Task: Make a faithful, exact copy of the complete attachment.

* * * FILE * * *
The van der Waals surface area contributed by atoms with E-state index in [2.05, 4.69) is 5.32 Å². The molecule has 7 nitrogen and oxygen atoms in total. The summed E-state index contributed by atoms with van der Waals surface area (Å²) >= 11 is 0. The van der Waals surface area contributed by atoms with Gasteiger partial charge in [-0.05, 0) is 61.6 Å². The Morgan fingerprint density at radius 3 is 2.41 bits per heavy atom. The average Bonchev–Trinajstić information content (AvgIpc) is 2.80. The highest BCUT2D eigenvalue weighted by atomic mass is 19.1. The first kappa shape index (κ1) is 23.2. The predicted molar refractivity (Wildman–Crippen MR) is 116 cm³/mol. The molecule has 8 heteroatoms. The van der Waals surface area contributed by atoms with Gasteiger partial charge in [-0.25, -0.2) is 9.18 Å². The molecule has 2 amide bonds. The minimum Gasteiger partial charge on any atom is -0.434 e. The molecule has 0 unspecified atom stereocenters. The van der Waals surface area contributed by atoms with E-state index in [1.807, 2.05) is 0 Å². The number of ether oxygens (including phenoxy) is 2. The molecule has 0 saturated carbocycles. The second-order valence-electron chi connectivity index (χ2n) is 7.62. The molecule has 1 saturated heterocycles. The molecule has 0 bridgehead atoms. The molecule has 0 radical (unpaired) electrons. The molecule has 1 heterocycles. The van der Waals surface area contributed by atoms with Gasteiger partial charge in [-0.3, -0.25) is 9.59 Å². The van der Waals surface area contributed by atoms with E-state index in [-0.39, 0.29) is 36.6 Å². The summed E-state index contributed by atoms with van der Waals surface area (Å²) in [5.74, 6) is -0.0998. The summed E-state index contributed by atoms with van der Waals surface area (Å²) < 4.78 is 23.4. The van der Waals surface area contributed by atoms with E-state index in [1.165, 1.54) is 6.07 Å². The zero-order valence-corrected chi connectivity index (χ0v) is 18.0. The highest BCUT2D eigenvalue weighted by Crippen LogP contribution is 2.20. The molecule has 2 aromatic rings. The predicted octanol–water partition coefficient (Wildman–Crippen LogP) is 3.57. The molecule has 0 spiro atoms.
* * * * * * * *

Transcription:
The van der Waals surface area contributed by atoms with E-state index in [2.05, 4.69) is 5.32 Å². The molecule has 7 nitrogen and oxygen atoms in total. The summed E-state index contributed by atoms with van der Waals surface area (Å²) >= 11 is 0. The van der Waals surface area contributed by atoms with Gasteiger partial charge in [-0.05, 0) is 61.6 Å². The Morgan fingerprint density at radius 3 is 2.41 bits per heavy atom. The average Bonchev–Trinajstić information content (AvgIpc) is 2.80. The highest BCUT2D eigenvalue weighted by atomic mass is 19.1. The first kappa shape index (κ1) is 23.2. The predicted molar refractivity (Wildman–Crippen MR) is 116 cm³/mol. The molecule has 8 heteroatoms. The van der Waals surface area contributed by atoms with Gasteiger partial charge in [-0.25, -0.2) is 9.18 Å². The molecule has 2 amide bonds. The minimum Gasteiger partial charge on any atom is -0.434 e. The molecule has 0 unspecified atom stereocenters. The van der Waals surface area contributed by atoms with E-state index in [1.807, 2.05) is 0 Å². The number of ether oxygens (including phenoxy) is 2. The molecule has 0 saturated carbocycles. The second-order valence-electron chi connectivity index (χ2n) is 7.62. The molecule has 1 saturated heterocycles. The molecule has 0 bridgehead atoms. The molecule has 0 radical (unpaired) electrons. The molecule has 1 heterocycles. The van der Waals surface area contributed by atoms with Gasteiger partial charge in [-0.3, -0.25) is 9.59 Å². The van der Waals surface area contributed by atoms with E-state index in [-0.39, 0.29) is 36.6 Å². The summed E-state index contributed by atoms with van der Waals surface area (Å²) in [5.74, 6) is -0.0998. The summed E-state index contributed by atoms with van der Waals surface area (Å²) < 4.78 is 23.4. The van der Waals surface area contributed by atoms with E-state index in [1.165, 1.54) is 6.07 Å². The zero-order valence-corrected chi connectivity index (χ0v) is 18.0. The highest BCUT2D eigenvalue weighted by Crippen LogP contribution is 2.20. The molecule has 2 aromatic rings. The predicted octanol–water partition coefficient (Wildman–Crippen LogP) is 3.57. The molecule has 0 spiro atoms.